Saturday, October 21, 2006

Book-A-Day #96 (10/20): Do Butlers Burgle Banks? by P.G. Wodehouse

Like most creative folks, Wodehouse didn't start off at his peak; he had to work his way in, and develop his inimitable style as he went along. And, like any creative types who have the good luck to live a long and productive life, he also fell off a bit towards the end of his life.

Luckily, his books were already light and frivolous to begin with, and he never tampered with his essential style -- so his late books might not be as wonderful as his high period (which I'd say is mostly the '30s and '40s), but they're, at worst, just thinner and sillier variations on the essential Wodehouse themes. (And not embarrassments, as so many late books by literary giants are.)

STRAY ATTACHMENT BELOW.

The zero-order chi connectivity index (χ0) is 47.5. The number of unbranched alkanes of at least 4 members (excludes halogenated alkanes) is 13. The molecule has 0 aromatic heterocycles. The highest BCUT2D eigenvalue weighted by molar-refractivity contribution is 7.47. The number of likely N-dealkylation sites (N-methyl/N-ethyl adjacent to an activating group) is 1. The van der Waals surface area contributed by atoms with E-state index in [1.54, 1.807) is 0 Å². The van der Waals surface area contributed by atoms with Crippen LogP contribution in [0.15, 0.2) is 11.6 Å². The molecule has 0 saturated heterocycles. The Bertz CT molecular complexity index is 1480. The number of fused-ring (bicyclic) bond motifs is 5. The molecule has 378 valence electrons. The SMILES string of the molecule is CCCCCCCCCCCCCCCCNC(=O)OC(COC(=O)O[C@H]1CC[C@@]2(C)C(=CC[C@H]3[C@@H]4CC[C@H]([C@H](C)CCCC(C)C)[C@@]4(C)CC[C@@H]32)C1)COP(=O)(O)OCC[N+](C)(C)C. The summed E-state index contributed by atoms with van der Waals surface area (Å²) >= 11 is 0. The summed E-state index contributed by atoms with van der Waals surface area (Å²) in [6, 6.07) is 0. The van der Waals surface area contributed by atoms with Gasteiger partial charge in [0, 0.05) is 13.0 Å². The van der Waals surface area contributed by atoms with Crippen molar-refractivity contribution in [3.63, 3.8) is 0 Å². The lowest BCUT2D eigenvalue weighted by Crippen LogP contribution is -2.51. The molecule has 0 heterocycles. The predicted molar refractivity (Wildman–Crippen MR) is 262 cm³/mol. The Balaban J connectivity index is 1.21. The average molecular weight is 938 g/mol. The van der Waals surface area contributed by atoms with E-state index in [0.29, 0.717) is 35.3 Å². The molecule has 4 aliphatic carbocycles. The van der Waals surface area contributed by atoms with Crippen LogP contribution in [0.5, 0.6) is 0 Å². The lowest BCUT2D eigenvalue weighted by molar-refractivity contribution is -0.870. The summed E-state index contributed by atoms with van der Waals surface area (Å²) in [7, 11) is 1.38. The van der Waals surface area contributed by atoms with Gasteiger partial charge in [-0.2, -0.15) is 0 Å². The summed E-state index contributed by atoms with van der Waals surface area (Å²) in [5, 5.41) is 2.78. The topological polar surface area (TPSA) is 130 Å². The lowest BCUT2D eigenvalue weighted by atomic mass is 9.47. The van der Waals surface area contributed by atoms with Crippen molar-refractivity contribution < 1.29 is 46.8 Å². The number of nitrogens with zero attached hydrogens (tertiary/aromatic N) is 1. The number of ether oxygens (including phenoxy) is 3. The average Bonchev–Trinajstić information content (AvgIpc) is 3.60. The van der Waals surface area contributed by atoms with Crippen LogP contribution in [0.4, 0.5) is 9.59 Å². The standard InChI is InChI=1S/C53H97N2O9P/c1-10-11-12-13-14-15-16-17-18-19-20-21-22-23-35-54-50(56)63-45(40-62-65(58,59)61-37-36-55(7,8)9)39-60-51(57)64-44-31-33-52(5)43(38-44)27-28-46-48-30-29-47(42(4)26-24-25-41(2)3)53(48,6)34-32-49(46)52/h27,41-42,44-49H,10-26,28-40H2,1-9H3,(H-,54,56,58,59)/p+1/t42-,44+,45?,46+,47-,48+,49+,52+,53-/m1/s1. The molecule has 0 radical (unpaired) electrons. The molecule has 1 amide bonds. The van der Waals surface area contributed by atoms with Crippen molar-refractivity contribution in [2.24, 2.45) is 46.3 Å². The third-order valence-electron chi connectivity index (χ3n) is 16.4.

Do Butlers Burgle Banks? was originally published in 1968, near the end of Wodehouse's long life. (He was born in 1881 and died in 1975.) It has an ending that feels like a hard wordcount has just been hit, and so the story must end right there; the younger Wodehouse would have added an additional complication or three, popped out another ten thousand words or so, and wrapped things up more gracefully. But that's really the only thing "wrong" with this book; it's of a piece with Wodehouse's other adult work -- silly and frivolous, but fun. It doesn't try to be "up to date" for 1968, and so it lands firmly in Wodehouse-land, that timeless England that's one part Edwardian, one part Roaring '20s, and three parts Wodehouse meringue.

I wouldn't start reading Wodehouse here -- he wrote at least two dozen novels in a similar vein that are better than this one, as well as a tall stack of short stories -- but it's a nice piece of Wodehouse for those of us who are already fifty or so books in, and hoping that the vein will continue to yield gold. It does.

The Fabulous Book-A-Day Index!
Edited 1/2/07: the huge list of links was getting annoying, and screwing up my Book-A-Day searches, so I've killed them in these posts that had them.

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